Computational ecology and environmental science; machine learning; probabilistic modeling and inference; network models; optimization.
The primary goal of Professor Sheldon's research is to develop algorithms to understand and make decisions about the environment using large data sets. He seeks to answer foundational questions (what are the general models and principles that underlie big data problems in ecology?) and also to build applications that transform large-scale data resources into scientific knowledge and policy. Some examples of his work include: spatial optimization to conserve endangered species, continent-scale modeling of bird migration, and biological interpretation of weather radar data across the US. Methodologically, Professor Sheldon's primary interests are machine learning, probabilistic inference, and network modeling. His work has contributed broadly applicable new approaches for reasoning about aggregate data in probabilistic graphical models, and for optimization of diffusion processes in networks.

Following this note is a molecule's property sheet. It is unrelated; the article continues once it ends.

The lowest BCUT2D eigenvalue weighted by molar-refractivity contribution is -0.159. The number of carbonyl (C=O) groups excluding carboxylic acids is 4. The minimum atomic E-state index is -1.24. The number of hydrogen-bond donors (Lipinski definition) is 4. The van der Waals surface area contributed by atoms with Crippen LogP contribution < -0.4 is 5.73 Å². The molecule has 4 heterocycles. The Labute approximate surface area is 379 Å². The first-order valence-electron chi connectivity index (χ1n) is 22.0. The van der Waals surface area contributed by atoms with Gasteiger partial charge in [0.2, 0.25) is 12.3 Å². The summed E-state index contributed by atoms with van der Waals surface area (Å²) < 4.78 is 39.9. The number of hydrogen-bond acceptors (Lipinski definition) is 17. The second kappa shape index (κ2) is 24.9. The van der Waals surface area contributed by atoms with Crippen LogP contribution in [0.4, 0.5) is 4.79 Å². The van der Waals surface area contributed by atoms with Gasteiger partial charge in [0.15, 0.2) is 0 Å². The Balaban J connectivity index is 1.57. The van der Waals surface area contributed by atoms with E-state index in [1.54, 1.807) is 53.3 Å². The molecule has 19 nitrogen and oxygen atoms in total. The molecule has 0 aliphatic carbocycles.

Ph.D., Computer Science, Cornell University (2009); A.B., Mathematics, Dartmouth College (1999). Between 1999 and 2004, he worked at Akamai Technologies and DataPower Technology. Most recently, he was a Postdoctoral Fellow in the School of EECS at Oregon State University, where he held a National Science Foundation (NSF) Fellowship in Bioinformatics. Professor Sheldon joined the College of Information and Computer Sciences at the University of Massachusetts as an Assistant Professor in 2012. His appointment is a Five College joint faculty position shared by UMass Amherst and Mount Holyoke College.
Professor Sheldon is a co-PI on the four-year National Science Foundation grant "BirdCast: Novel Machine Learning Methods for Understanding Continent-Scale Bird Migration".